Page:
Is Floss Really The Best Choice For Inter-proximal Plaque Control?
Dental floss has long been the standard for inter-proximal plaque control. We stress the importance of its use to our patients and they all embrace it. From that day forward they are flossing every day without fail. No further discussion of it is ever needed, right? For any of you that find this to be true you need read no further.
Does the above sound familiar? I hope it does. It’s the first paragraph of my last post. In that post I tried to point out the all too common divide between what the patients want and what we feel they need.
Flossing is a good example. We beat the proverbial dead horse. At each visit we extol the virtues of flossing. More times than not to a deaf ear. We do this every six months, year after year. Doesn’t this seem a little ridiculous? I think so.
Maybe it’s time for a new approach. Maybe we need to find out what our patients really want. Maybe there is another way. Even if the other way is not the best way, it may be better that nothing.
In the case of flossing it might be a proximal brush. Some people just can’t get the hang of flossing. They can’t do it, they don’t like it, or they just have no interest in learning. A proximal brush may be a good option. Especially if you’ve seen the current literature which is showing that proximal brushes may be superior to dental floss in the removal of plaque.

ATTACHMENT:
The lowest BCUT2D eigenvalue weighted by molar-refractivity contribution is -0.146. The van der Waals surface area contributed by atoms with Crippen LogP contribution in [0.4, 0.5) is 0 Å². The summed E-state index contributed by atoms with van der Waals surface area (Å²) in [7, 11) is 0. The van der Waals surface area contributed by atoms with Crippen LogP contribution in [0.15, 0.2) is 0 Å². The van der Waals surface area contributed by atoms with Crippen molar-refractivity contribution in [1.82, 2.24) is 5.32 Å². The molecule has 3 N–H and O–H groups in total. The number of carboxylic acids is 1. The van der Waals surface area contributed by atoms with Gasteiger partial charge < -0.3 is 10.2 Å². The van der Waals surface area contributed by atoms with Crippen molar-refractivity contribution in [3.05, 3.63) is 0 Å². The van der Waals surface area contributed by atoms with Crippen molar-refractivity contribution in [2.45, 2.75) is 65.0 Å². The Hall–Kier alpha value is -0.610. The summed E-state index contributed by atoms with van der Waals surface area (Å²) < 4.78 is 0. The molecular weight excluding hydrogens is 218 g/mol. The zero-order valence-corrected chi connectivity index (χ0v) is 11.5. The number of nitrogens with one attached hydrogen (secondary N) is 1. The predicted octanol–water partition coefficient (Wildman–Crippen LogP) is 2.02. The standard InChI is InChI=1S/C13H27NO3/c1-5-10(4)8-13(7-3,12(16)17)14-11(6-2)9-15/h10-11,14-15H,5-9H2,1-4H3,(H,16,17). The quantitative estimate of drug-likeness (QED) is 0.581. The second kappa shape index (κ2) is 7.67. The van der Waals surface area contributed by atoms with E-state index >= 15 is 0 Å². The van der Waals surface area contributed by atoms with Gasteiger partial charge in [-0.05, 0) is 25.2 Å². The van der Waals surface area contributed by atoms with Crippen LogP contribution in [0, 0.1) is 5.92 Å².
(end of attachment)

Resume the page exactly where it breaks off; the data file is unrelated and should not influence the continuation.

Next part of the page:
There are many proximal cleaners to choose from. One company is TePe, a Swedish company that produces 9 different sizes of proximal brushes. Of course, the Butler GUM proximal cleaners have been around for years. (I have no financial interest in TePe or Butler Dental.)
I cannot tell you what products are best to use. But, I can tell you that none of them work when they stay in the medicine cabinet!